Consent when prescribing to dementia patients
Responsibility rests with doctors to obtain family consent before giving anti-psychotics to dementia patients in nursing homes, but administrators in the aged care facilities have the responsibility to administer them correctly.
Chair of the AMA Ethics and Medico-Legal Committee, Dr Chris Moy explained where the onus falls when it comes prescribing such medications in an aged care facility.
“At the end of the day the right to prescribe is inextricably linked to the responsibility to prescribe,” Dr Moy told ABC News.
“So, at the end of the day … if I have to sign a medication order or prescription, I'm responsible for that, and so therefore responsibility to obtain consent for that rests with me, ultimately.
“Obviously (nursing home administrators) need to ensure that the order that I've written is administered in the correct way and under the right circumstances, but that's a separate issue to the actual prescribing and writing of the order.”
Dr Moy explained that there is a reasonably good framework in most jurisdictions for maintaining order in prescriptions.
“It's pretty straightforward. At the end of the day, it is a matter of consent,” he said.
“So, firstly, as a doctor, before I actually provide treatment to anybody, I need to obtain consent from them, I need to say ‘will you accept if I do this to you?’ and this also applies to an individual who’s lost decision-making capacity, for example, someone's who got severe dementia.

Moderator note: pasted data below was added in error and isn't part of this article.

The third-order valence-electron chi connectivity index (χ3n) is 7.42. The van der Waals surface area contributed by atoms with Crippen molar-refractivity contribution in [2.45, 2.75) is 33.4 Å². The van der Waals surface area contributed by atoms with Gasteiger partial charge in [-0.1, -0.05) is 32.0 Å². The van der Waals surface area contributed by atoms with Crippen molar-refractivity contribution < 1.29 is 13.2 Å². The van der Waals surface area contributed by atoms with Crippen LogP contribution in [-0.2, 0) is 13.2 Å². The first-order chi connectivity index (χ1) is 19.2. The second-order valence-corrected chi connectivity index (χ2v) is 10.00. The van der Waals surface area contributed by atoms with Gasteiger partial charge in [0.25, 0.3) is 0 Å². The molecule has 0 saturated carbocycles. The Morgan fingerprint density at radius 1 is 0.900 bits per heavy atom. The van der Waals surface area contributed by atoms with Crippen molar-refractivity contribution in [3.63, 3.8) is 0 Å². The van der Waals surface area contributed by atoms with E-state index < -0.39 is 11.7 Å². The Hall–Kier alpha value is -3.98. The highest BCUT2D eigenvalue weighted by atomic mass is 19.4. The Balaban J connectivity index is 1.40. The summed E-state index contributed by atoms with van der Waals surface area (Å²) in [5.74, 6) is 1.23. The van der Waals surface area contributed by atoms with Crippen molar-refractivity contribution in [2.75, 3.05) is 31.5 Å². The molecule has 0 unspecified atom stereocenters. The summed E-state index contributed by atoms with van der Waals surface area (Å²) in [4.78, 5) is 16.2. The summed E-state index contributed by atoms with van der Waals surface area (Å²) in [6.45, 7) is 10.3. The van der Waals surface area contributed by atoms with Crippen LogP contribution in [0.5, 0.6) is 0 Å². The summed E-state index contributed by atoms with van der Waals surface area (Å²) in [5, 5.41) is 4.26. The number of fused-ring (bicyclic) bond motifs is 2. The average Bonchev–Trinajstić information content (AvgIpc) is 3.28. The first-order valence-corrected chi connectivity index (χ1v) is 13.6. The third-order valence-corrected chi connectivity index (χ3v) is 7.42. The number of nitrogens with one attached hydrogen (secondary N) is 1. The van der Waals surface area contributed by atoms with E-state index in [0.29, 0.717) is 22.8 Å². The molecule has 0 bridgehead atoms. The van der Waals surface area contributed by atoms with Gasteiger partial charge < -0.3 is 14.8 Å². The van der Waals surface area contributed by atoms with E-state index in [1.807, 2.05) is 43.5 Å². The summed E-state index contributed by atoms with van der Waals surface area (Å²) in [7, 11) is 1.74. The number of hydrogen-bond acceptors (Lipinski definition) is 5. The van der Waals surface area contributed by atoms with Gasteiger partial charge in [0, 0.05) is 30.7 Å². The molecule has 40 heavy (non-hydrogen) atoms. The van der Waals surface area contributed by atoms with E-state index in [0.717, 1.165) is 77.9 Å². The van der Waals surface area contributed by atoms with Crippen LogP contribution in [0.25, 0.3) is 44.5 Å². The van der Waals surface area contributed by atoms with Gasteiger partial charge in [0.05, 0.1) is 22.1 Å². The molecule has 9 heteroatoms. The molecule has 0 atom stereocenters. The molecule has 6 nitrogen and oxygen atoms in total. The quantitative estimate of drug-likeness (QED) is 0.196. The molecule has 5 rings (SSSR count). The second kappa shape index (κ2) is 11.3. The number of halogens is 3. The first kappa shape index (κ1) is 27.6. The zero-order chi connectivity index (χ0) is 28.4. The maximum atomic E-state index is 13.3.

“Now, in that situation, somebody should be representing them, which is why we really advocate for people to have advanced care directives or appoint decision-makers for them, so that we can ask them on the patient's behalf.
“And their job – the job of that individual – is to do what that patient would have wanted. And so, my job is to say ‘look, what would your loved one have wanted in these circumstances?’ and, knowing the information, ‘this is what's happening, and maybe there may be issues of behaviour or violence that may be happening or confusion, or they may be shouting things that may be very distressing. In those circumstances, knowing that information, would your loved one … want this this to be prescribed to them?’
“I think one of the issues is that, unfortunately, there is a chronic underfunding of aged care and, unfortunately, situations like the Oakden situation probably give us a bit of an insight into that. And I think that's what we found.
“For example, as a GP, I actually have to provide a lot more time to a patient. I have to go down and see a patient but also have to take the calls out of hours, which is not remunerated, contact the decision-maker to try and get consent for that, and that may not always be possible.
“And so, those sorts of things have to be factored in. So, in amongst the issue of the prescribing and obtaining consent is the need for proper funding, not only of the doctors providing the care but also of the facilities themselves, so that the patients get appropriate care, and appropriate supervision and appropriate administration of their medications…
“Ultimately, you're looking at medications as a last resort, and then going through the proper consent process so that the doctor first-up ensures that they get consent from the right person, and that person giving consent is the legally appropriate individual but is also acting for the patient and doing what the patient would have wanted.”
Published: 01 Feb 2019